Transverse Compression Waves in a Stabilized Discharge
View Description Hide DescriptionAn electric discharge which is compressed by its own magnetic field, and ``stabilized'' by means of an axial magnetic field, can have transverse wave motions which cause its periodic compression and expansion. This kind of motion can cause the heating of the ions in the discharge. The simplest of these wave modes are described and an estimate is given of the power available to the waves as a result of the interaction of the electrons in the discharge with an axial electric field. This interaction can cause the attenuation or spontaneous growth of the waves, depending upon the circumstances. It is likely that in high current gas discharge experiments there are examples of growing and decaying waves of this type.

Instability of Contra‐Streaming Plasmas
View Description Hide DescriptionThe problem of instabilities in colliding ionized hydrogen beams, which has been treated by Kahn and Parker in the special case of zero temperature, is solved for the nonzero temperature case by taking Maxwell distributions for the equilibrium density functions. At sufficiently high temperature it is found that the random thermal motion will prevent growing oscillations. The boundary between the stable and unstable regions is plotted as a function of energy and density parameters. Certain phenomena associated with solar particle streams are discussed in terms of these results.

Cyclotron Radiation from a Hot Plasma
View Description Hide DescriptionIn their Geneva paper, Trubnikov and Kudryavtsev calculated the cyclotron radiation from a hot plasma. In doing this, the assumption was made that the individual particles radiated as though they were in a vacuum. We have investigated this approximation by calculating the absorption length directly from the Boltzmann equation, and we find that indeed this assumption is correct whenever (ω_{ p }/ω_{ e })^{2} ≪ m ^{2}, where m is the harmonic number of the radiation in question, ω_{ p } is the plasma frequency, and ω_{ e } is the cyclotron frequency. For a contained plasma, the left hand side of this inequality is of the order of magnitude of one, and thus the inequality is well satisfied for the dominant radiation from a plasma at high temperature.
The angular independence of the absorption coefficient has been calculated, and this together with a more careful examination of the mechanism of thermonuclear energy transfer to the electrons, leads to a modification of the results presented by Trubnikov and Kudryavtsev at Geneva. In addition, it is shown that by the use of reflectors the critical size can be reduced by two orders of magnitude.

Irreversible Processes in Ionized Gases
View Description Hide DescriptionThe general theory of irreversible processes, developed by Prigogine and Balescu, is applied to the case of long range interactions in ionized gases. A similar diagram technique permits the systematic selection of all the contributions to the evolution of the distribution function, to an order of approximation equivalent to Debye's equilibrium theory. The infinite series which appear in this way can be summed exactly. The resulting evolution equations have a clear physical significance: they describe interactions of ``quasi particles,'' which are electrons or ions ``dressed'' by their polarization clouds. These clouds are not a permanent feature, as in equilibrium theory, but have a nonequilibrium, changing shape, distorted by the motions of the particles. From the mathematical point of view, these equations exhibit a new type of nonlinearity, which is very directly related to the collective nature of the interactions.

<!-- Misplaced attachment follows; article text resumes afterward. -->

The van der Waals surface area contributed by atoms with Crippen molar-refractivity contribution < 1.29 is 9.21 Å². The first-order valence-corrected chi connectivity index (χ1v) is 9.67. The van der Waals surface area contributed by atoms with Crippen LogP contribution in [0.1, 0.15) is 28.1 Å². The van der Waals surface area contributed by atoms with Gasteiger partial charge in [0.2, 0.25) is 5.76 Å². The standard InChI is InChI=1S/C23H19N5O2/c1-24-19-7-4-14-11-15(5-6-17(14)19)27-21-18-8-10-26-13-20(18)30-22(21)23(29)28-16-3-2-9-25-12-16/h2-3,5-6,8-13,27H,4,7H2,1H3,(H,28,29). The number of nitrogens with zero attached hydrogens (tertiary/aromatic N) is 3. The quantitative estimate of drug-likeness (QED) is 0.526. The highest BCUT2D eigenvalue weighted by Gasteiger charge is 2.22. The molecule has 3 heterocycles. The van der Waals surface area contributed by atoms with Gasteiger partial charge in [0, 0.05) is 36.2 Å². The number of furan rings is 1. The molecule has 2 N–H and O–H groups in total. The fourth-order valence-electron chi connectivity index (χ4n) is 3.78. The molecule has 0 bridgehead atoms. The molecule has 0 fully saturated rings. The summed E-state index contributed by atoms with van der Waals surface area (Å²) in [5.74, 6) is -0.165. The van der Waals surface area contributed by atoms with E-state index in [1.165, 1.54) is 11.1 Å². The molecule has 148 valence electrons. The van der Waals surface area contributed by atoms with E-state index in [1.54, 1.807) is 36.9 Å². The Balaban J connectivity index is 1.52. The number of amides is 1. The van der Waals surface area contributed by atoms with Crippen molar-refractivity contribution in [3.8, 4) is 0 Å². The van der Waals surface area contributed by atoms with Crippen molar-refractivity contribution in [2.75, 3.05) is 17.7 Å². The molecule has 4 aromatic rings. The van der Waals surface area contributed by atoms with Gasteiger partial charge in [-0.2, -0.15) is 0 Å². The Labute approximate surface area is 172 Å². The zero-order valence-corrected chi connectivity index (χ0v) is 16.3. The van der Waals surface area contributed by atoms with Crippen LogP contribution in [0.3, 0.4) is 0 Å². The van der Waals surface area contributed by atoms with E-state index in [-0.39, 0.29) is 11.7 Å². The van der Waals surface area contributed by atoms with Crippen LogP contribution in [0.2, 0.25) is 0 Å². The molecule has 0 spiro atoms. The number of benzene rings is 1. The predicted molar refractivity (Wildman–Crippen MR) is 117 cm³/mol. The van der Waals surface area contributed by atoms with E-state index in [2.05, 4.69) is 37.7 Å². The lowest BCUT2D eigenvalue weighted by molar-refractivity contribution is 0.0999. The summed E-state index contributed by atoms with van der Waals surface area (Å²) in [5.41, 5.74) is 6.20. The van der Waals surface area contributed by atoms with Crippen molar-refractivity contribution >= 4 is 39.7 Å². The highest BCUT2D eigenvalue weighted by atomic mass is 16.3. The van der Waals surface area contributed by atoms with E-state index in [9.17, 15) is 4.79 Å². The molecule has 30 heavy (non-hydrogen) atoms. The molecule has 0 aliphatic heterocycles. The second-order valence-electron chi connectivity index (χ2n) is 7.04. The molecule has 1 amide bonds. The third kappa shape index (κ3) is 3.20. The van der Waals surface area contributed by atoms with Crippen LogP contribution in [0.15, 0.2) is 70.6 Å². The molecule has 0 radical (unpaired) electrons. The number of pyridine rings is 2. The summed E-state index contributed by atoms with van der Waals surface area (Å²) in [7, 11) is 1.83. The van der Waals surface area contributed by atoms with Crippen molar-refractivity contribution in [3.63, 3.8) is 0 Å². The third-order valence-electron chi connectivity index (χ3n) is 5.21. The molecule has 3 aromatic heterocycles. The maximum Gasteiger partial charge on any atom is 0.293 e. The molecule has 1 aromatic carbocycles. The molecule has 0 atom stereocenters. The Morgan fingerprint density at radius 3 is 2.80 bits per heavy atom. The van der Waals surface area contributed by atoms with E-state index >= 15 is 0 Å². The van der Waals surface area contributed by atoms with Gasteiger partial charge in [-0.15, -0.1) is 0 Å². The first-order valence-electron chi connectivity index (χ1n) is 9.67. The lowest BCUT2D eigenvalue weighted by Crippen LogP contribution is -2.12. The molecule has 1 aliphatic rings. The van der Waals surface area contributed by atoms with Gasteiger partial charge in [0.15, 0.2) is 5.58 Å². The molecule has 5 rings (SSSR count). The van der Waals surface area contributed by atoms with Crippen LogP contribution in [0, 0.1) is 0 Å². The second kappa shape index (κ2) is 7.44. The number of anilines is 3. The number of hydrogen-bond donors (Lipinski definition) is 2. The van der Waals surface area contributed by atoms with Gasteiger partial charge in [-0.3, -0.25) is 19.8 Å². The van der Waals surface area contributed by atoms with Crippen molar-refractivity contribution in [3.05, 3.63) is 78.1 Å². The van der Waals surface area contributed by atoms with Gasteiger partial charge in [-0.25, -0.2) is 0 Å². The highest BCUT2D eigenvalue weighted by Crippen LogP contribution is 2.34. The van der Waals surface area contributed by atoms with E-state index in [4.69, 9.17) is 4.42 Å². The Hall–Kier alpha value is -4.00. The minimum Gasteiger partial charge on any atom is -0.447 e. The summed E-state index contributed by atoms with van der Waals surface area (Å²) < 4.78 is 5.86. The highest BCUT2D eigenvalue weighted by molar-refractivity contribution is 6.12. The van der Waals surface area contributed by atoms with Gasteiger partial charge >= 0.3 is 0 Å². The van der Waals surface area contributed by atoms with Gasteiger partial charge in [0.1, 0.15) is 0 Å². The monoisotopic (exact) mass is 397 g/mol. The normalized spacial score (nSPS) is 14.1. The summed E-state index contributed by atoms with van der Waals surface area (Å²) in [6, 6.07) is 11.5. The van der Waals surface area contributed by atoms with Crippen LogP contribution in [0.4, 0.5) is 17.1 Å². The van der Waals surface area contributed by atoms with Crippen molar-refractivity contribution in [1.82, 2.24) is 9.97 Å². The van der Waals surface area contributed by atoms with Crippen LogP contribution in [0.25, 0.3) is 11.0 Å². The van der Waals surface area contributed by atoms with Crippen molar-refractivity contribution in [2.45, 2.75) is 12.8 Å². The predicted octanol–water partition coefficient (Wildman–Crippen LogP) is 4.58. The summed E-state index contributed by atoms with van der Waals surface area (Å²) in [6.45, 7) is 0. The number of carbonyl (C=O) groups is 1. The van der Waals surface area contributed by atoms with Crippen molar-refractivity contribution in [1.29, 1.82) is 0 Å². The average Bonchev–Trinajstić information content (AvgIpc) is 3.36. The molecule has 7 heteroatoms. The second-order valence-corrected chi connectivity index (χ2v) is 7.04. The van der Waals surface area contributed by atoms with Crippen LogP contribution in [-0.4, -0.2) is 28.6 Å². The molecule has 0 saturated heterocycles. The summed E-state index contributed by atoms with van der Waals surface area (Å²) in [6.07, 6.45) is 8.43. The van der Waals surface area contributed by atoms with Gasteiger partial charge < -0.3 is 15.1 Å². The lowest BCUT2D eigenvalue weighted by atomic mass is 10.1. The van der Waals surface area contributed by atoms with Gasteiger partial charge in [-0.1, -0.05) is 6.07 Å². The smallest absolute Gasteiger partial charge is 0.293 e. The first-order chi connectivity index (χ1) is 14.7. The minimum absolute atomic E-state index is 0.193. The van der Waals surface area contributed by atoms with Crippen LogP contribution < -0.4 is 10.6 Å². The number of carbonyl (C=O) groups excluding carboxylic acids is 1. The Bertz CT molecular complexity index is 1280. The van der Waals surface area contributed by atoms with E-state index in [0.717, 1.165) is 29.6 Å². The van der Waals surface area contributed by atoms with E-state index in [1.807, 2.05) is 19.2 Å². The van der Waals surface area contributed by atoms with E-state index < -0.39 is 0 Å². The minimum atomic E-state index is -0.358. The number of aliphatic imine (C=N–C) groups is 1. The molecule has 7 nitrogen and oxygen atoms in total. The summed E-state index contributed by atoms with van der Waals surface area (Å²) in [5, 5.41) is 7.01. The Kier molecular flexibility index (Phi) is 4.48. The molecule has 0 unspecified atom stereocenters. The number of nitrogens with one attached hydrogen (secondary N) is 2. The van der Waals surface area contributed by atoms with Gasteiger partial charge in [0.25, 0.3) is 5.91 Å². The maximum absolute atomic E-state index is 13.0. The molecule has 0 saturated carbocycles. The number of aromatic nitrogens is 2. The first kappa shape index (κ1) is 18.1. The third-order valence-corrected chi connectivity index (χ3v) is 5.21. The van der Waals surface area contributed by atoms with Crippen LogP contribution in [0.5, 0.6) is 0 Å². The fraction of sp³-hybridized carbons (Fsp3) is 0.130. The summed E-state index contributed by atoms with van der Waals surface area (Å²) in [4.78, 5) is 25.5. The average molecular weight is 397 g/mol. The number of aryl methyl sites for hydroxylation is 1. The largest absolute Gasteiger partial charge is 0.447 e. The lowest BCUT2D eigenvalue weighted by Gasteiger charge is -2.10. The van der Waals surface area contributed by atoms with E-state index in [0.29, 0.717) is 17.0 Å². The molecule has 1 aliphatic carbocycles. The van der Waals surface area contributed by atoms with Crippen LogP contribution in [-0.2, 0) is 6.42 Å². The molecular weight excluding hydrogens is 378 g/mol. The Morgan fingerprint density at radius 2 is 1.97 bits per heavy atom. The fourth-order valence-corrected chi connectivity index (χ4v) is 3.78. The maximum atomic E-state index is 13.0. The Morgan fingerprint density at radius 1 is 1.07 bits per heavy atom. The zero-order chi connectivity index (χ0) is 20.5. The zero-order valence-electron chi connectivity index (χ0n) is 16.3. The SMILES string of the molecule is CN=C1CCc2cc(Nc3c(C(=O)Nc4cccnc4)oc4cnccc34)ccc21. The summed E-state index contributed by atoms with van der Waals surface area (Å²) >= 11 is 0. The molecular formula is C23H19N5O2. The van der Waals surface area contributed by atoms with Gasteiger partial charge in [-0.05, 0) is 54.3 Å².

Asymptotic Value of the Pair Distribution Near a Wall
View Description Hide DescriptionWe calculate the asymptotic value of the pair probability density ρ_{2}(r _{2}, r _{1}) for finding a fluid particle at a point r _{2} far in the interior of a fluid, when it is known that there is a particle at r _{1} in contact with the walls (rigid) of the container. This value is different from the well‐known expression for the asymptotic value of ρ_{2}(r _{2}, r _{1}) when both r _{2} and r _{1} are in the interior of the fluid. Our derivation is based on the virial theorem for total momentum fluctuations in an equilibrium system and makes use of the assumption that there are no long range correlations in a fluid. Application is made of our result to re‐derive simply the expression for the second virial coefficient and the exact equation of state of a hard‐sphere gas in one dimension. Quantum systems are also treated.

Remark on Dilute Bose Systems
View Description Hide DescriptionSome results are given on the connection existing between the Lee‐Huang‐Yang theory for the interacting Bose systems, and the Bogoliubov theory.

One‐Dimensional Equilibrium Spectra in Isotropic Turbulence